What Did the Lego Say to the Tinkertoy?

The other day I saw a cartoon which featured a Lego building block sitting in a chair beside a round Tinkertoy.  They were apparently “married” to one another and they were sitting across from a marriage counselor.  One block had a bubble above his head that said, “We want to build something incredible together.”  The other block at that point chimes, “But we just can’t seem to connect.”

That cartoon made me think about our current sermon series.  I think all of us want to be effective at “building something incredible.”  We want to be effective at building incredible careers.  We want to be effective at building incredible families.  We want to be effective at building incredible churches.  I’ve never met a real Christian who wants their church to be ineffective.  No true disciple would be satisfied for non-Christians to remain that way.  For some reason, our churches often seem to come up short of effective.  Over the last few weeks, we have considered various issues that can make us more effective.  We must do things like spread the work, understand our purpose, be equipped, and be enthusiastic.  Take away any of those things and our effectiveness will be diminished.  There is one thing, however, that can completely undermine any of these building blocks, a lack of holiness.  A lack of holiness makes us like our married blocks – we want to do something, but we can’t seem to connect.

One of the biggest reasons that churches are ineffective is that they are so often filled with people whose hands, eyes, feet, mind, mouths, etc. are dirty.  It is not saying that they are filled with non-Christians, but Christians today are having a much more difficult time staying clean.

While planning our trip to Africa this summer, I spoke with a trusted friend and asked him what I could possibly tell a group of Arabic Christians that would be of benefit to them.  He told me to tell them how much easier it was to be a Christian for them.  In their culture, they didn’t have access to all of the things that we have to defile us.  Their holiness was reinforced by the fires of persecution.  Our holiness is threatened by the fires of worldly passions that are so pervasive in our culture.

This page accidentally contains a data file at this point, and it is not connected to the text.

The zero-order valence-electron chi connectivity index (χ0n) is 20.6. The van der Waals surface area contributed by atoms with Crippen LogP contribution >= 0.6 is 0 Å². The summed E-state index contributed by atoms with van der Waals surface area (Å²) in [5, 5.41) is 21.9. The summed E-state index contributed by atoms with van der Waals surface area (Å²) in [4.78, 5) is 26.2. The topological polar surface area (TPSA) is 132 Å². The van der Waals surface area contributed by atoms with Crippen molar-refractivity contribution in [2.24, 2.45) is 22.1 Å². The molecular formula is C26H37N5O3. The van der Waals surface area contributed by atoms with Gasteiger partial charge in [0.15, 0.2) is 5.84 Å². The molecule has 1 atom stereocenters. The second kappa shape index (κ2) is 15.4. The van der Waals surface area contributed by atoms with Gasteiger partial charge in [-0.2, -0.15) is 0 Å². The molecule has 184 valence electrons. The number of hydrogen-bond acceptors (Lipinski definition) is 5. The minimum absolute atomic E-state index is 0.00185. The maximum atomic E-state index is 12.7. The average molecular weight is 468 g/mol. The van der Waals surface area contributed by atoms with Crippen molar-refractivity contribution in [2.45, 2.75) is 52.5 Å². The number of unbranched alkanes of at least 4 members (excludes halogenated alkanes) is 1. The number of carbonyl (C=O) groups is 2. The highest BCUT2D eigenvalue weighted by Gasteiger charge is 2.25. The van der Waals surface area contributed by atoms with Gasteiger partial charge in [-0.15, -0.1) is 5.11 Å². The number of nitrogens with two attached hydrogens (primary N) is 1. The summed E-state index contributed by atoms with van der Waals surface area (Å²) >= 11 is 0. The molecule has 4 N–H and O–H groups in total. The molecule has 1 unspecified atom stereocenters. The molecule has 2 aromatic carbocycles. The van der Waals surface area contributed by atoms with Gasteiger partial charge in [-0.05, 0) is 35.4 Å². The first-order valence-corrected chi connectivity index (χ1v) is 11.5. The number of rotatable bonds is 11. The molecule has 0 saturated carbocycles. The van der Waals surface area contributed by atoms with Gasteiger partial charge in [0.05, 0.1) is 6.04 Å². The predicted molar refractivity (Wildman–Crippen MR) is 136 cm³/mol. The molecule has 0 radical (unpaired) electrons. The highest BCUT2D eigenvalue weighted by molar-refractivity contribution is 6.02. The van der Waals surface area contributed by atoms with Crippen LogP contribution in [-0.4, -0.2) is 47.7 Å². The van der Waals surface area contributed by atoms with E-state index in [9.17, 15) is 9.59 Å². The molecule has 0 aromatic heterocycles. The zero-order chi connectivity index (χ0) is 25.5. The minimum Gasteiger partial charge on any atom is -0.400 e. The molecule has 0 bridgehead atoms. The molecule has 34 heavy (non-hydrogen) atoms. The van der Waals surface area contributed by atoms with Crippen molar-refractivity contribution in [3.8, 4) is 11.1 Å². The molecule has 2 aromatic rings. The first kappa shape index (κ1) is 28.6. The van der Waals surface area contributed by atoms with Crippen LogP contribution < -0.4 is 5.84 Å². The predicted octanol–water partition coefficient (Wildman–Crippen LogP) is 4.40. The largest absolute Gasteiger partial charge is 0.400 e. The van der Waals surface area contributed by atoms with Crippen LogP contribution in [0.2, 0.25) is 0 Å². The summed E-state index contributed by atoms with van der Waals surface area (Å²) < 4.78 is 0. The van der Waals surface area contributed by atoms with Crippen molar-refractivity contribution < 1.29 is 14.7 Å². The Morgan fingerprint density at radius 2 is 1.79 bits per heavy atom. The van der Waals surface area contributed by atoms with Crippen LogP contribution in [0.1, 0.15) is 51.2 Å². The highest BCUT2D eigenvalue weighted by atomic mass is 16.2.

The Apostle John says it like this “If we say, ‘We have fellowship with Him,’ and walk in darkness, we are lying and are not practicing the truth.”  In other words, it is impossible to come to church and act like everything is spiritually okay if we are giving darkness any foothold in our lives.  This is the essence of holiness.  We cannot find holiness by stumbling around in the dark.  We have to be willing to walk in the light.  The solution to our problem is not as complicated as one might think.  John goes on to say that if we confess our sins, he will cleanse us of our unrighteousness.  This is not a license to live in rebellion, but it is reassurance that the sin problem that causes our trouble is the same sin problem that Jesus died to solve.

That’s where we come in.  Walking in the light is a daily process – not something we master in a week or two.  Effective churches are filled with people who wage the war against sin every day that they live.  They confess their sins.  They give glory to God for the forgiveness of their sins.  They walk in the light as He is in the light.  They can in fact build something incredible because there is nothing that would prevent them from connecting to the very heart of the Almighty.  They lift up holy hands in prayer because indeed their hands are holy.

In Christ Alone,

Pastor Brian

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